Child’s Bedwetting: What Can You Do About It?

a child under her blanketWhen it comes to bedwetting, all children have good chances of outgrowing the condition on their own. Some parents, however, wanted to help their kids overcome it, especially for older ones and teenagers. This is because many children often feel guilty or embarrassed about bedwetting, making them feel worried about sleepovers or camps.

Helping Them Cope

Pediatric doctors in Lehi note that bedwetting may last for some time, but it eventually stops on its own. It is best to give emotional support to your kids until the condition goes away. Tell them that it is normal and not permanent. You can tell your struggles about bedwetting when you’re young, as well as the experiences of other family members.

Don’t Punish Kids

It can be frustrating to see your child’s sheet wet most nights, but don’t scold or punish them. A better thing do is to encourage your little one to help you replace the sheet. Don’t forget to praise them if they wake up with dry sheets. Keep in mind that it is not advisable to wake kids in the middle of the night and ask them to pee in the bathroom, as it can lead to more frustration.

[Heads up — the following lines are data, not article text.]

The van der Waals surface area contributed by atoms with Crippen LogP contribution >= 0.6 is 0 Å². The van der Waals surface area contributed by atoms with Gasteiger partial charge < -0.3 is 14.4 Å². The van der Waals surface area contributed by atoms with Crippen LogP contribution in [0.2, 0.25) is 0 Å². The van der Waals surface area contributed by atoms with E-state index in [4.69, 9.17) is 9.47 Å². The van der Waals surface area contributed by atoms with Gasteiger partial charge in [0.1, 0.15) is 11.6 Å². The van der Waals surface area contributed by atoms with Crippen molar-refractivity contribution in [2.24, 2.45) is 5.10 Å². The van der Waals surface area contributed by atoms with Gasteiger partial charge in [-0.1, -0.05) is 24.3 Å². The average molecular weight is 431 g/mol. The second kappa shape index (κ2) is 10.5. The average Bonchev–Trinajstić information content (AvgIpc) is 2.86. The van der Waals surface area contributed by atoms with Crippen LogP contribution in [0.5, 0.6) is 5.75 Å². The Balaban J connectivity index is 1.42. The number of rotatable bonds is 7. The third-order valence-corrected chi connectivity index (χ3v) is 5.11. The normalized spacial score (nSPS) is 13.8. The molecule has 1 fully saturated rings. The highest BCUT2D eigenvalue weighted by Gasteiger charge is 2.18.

When to See a Doctor

Bedwetting is not much of a big concern, but in some cases, it may go along with other symptoms. When this happens, it is best to see a doctor to check signs of bladder issues, urinary tract infection (UTI), and severe stress. It is advisable to see a doctor if your kid:

  • Starts to wet pants in daytime
  • Suddenly wets the bed (after not doing it for about six months)
  • Is still bedwetting at seven years old or older
  • Needs to urinate more often
  • Experiences pain or burning sensation when peeing

It is normal to feel hopeless about the situation, but know that it will get better eventually. If you feel that your child is extremely stressed, let your doctor know more about it. Be patient and understanding, as it can help your little one feel better and combat the said condition.